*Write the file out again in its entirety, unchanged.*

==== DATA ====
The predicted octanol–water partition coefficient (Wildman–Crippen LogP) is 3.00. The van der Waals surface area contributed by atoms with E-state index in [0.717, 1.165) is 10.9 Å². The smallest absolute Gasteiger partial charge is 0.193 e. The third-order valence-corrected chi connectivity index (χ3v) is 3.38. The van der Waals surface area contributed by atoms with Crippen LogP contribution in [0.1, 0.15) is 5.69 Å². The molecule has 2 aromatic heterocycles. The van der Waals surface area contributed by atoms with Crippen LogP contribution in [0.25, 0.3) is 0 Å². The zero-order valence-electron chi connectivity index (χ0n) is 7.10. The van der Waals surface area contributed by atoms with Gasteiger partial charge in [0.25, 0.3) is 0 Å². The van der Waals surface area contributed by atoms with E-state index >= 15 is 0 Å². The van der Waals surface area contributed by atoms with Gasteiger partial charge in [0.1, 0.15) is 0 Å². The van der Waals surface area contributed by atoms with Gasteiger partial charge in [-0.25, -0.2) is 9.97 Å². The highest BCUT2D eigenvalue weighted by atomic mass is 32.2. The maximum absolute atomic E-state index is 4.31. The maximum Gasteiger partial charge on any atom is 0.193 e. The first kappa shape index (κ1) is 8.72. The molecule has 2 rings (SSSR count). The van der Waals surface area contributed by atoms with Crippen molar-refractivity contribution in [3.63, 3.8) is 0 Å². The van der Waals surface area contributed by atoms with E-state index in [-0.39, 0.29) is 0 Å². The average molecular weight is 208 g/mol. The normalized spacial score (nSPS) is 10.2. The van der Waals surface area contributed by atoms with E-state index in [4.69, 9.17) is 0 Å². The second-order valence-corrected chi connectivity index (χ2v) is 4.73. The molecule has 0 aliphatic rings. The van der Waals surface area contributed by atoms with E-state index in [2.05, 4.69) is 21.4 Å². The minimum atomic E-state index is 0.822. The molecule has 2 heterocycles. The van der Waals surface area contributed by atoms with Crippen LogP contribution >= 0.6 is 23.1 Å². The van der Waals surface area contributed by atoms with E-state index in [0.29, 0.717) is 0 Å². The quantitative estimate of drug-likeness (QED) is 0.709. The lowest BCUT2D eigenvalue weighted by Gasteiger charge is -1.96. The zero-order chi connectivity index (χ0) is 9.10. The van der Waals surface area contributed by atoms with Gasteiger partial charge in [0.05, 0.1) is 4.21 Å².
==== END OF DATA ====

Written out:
The predicted octanol–water partition coefficient (Wildman–Crippen LogP) is 3.00. The van der Waals surface area contributed by atoms with E-state index in [0.717, 1.165) is 10.9 Å². The smallest absolute Gasteiger partial charge is 0.193 e. The third-order valence-corrected chi connectivity index (χ3v) is 3.38. The van der Waals surface area contributed by atoms with Crippen LogP contribution in [0.1, 0.15) is 5.69 Å². The molecule has 2 aromatic heterocycles. The van der Waals surface area contributed by atoms with Crippen LogP contribution in [0.25, 0.3) is 0 Å². The zero-order valence-electron chi connectivity index (χ0n) is 7.10. The van der Waals surface area contributed by atoms with Gasteiger partial charge in [0.25, 0.3) is 0 Å². The van der Waals surface area contributed by atoms with E-state index >= 15 is 0 Å². The van der Waals surface area contributed by atoms with Gasteiger partial charge in [0.1, 0.15) is 0 Å². The van der Waals surface area contributed by atoms with Gasteiger partial charge in [-0.25, -0.2) is 9.97 Å². The highest BCUT2D eigenvalue weighted by atomic mass is 32.2. The maximum absolute atomic E-state index is 4.31. The maximum Gasteiger partial charge on any atom is 0.193 e. The first kappa shape index (κ1) is 8.72. The molecule has 2 rings (SSSR count). The van der Waals surface area contributed by atoms with Crippen molar-refractivity contribution in [3.63, 3.8) is 0 Å². The van der Waals surface area contributed by atoms with E-state index in [-0.39, 0.29) is 0 Å². The average molecular weight is 208 g/mol. The normalized spacial score (nSPS) is 10.2. The van der Waals surface area contributed by atoms with E-state index in [4.69, 9.17) is 0 Å². The second-order valence-corrected chi connectivity index (χ2v) is 4.73. The molecule has 0 aliphatic rings. The van der Waals surface area contributed by atoms with E-state index in [2.05, 4.69) is 21.4 Å². The minimum atomic E-state index is 0.822. The molecule has 2 heterocycles. The van der Waals surface area contributed by atoms with Crippen LogP contribution >= 0.6 is 23.1 Å². The van der Waals surface area contributed by atoms with E-state index in [0.29, 0.717) is 0 Å². The quantitative estimate of drug-likeness (QED) is 0.709. The lowest BCUT2D eigenvalue weighted by Gasteiger charge is -1.96. The zero-order chi connectivity index (χ0) is 9.10. The van der Waals surface area contributed by atoms with Gasteiger partial charge in [0.05, 0.1) is 4.21 Å².